The Awful Parenthesis is a group exhibition of works by six Los Angeles-based artists. Formed in response to a proposition initiated by Cirrus Gallery, it presents a selection of emerging artists without prior relationship to the space or its history.
The exhibition is organized around a concept of spatial and temporal dislocation developed by Thomas De Quincey in 1823, wherein a disruptive knock at the gate in Shakespeare’s Macbeth is described as “the re-establishment of the goings-on of the world in which we live.” It is in this moment, De Quincey writes, that we are made profoundly aware of “the awful parenthesis” that had rendered the scene “cut off by an immeasurable gulf from the ordinary tide and succession of human affairs.” Brian O’ Doherty later used this oft-cited passage as the starting point of his important essay “Context as Content,” published in the pages of Artform in 1976. For O’Doherty, the activities that take place within the institutional frame of the gallery space undergo a suspension in time and space not unlike the stasis allegorized by De Quincey in the preceding century.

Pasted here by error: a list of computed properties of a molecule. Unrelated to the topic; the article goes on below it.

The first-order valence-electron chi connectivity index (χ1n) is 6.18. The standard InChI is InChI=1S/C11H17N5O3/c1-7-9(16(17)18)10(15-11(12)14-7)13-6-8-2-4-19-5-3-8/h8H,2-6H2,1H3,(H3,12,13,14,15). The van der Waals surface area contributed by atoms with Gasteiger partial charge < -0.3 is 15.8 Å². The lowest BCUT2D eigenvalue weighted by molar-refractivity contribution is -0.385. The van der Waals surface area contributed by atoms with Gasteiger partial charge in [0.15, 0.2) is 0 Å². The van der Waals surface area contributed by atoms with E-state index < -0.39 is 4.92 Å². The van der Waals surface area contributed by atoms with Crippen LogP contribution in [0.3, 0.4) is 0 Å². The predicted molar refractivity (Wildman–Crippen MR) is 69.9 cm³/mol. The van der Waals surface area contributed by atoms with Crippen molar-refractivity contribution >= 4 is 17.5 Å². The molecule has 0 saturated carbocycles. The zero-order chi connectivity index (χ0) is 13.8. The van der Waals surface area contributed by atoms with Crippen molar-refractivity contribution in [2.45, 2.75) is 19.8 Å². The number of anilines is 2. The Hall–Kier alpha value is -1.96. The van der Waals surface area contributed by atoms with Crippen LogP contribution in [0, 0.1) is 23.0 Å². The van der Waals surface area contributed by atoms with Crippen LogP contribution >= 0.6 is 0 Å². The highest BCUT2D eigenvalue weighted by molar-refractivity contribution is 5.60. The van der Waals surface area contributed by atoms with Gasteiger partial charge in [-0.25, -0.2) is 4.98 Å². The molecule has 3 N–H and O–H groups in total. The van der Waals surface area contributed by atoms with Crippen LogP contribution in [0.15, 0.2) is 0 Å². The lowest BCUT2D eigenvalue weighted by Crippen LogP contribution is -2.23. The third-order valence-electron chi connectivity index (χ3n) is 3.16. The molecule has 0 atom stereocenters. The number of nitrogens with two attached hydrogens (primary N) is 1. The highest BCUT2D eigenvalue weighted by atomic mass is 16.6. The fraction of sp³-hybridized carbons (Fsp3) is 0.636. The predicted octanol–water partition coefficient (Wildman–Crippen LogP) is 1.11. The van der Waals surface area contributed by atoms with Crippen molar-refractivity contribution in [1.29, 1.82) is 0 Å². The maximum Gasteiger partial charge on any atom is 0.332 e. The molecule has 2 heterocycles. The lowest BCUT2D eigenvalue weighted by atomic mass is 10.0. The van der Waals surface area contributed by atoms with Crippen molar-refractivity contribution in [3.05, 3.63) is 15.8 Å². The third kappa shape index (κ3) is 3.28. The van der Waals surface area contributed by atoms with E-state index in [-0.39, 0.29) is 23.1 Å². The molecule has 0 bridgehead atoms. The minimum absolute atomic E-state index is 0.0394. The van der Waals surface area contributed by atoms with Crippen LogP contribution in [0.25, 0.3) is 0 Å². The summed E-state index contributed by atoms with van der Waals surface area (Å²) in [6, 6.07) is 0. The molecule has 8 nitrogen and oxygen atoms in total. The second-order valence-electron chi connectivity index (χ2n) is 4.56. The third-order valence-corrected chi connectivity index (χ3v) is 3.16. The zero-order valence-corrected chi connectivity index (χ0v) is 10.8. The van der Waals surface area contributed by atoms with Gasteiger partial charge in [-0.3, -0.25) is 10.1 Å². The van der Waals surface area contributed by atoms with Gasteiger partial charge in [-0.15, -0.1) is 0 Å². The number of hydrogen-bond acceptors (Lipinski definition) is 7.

The artworks in The Awful Parenthesis engage with conditions of materiality and conceptual bracketing and attempt to redefine the relationships between a visual medium’s history and its institutional contexts of display. The approaches represented here investigate the material qualities of images and objects as they relate to architectural and historical specificity; they reveal both inward and outward tendencies toward formal and discursive devices of training. Each artist’s contribution to the exhibition exists within and outside the suspended spaces of viewing, separately renegotiating how space is delineated within both the picture frame and the context in which pictures, as objects, are looked upon.